From: Jef Allbright (firstname.lastname@example.org)
Date: Wed Jun 02 2004 - 08:46:48 MDT
>>To me, the concept of Objective Morality is an obvious oxymoron.
>>Obviously there is not, and can never be, an "objective morality." The
>>whole idea of morality is to impose some value system, some criterion
>>regarding how things "should be." But objectivity is about how things
>>ARE not about how they should be. The very nature of should-ness
>>implies diversity, as opposed to singularity (in the sense of
>I must insist that when you break a finger, there is something as
>fundamental as physical law, as fundamental as bread and vinegar, that is by
>its quality "negative" and it says "I should not be! I should not be!" :-)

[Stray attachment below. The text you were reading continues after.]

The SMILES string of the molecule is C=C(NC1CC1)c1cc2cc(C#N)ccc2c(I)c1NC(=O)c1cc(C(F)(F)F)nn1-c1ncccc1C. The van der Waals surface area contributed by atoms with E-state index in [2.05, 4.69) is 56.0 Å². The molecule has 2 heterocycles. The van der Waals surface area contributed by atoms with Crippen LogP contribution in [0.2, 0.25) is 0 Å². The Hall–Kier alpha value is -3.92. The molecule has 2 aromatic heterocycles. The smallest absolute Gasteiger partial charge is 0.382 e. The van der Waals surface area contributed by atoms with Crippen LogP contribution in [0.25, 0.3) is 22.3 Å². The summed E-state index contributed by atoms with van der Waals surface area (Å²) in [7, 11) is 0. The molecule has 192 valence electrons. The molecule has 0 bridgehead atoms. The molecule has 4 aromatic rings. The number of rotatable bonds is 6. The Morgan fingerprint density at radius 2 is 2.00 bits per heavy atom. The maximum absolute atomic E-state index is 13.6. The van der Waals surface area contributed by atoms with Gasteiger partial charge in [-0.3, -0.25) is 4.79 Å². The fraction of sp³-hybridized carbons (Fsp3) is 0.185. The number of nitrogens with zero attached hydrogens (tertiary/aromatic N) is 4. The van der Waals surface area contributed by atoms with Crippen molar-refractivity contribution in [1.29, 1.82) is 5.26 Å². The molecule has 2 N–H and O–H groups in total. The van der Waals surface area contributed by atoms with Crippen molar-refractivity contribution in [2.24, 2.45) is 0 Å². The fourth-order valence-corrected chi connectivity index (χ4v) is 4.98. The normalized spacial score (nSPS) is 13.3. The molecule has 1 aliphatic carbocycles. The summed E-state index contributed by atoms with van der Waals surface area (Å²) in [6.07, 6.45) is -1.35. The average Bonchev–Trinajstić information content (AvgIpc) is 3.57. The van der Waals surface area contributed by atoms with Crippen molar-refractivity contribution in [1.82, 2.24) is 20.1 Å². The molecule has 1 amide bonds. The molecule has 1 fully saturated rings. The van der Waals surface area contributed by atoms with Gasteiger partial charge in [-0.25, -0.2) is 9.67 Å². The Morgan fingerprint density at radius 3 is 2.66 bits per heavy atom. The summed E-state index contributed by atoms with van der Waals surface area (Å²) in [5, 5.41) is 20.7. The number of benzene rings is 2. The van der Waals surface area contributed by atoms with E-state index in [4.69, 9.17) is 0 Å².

>That is the arrow of morality, nobody chose it yet it's there as clear as
>sunlight, an asymmetry just like time flow.
The subtle difference here is that morality is conventionally thought of
in terms of human (group) values apprehended and stated as if they were
The arrow of morality"" concept is that there really are certain
approaches that *work* better than others, that with increasing
intelligence we broaden our *understanding* of what works, with
increasing scope of interdependence we broaden our *agreement* of what
works, and there is a universal tendency for these conditions to
continue to expand as with thermodynamics.
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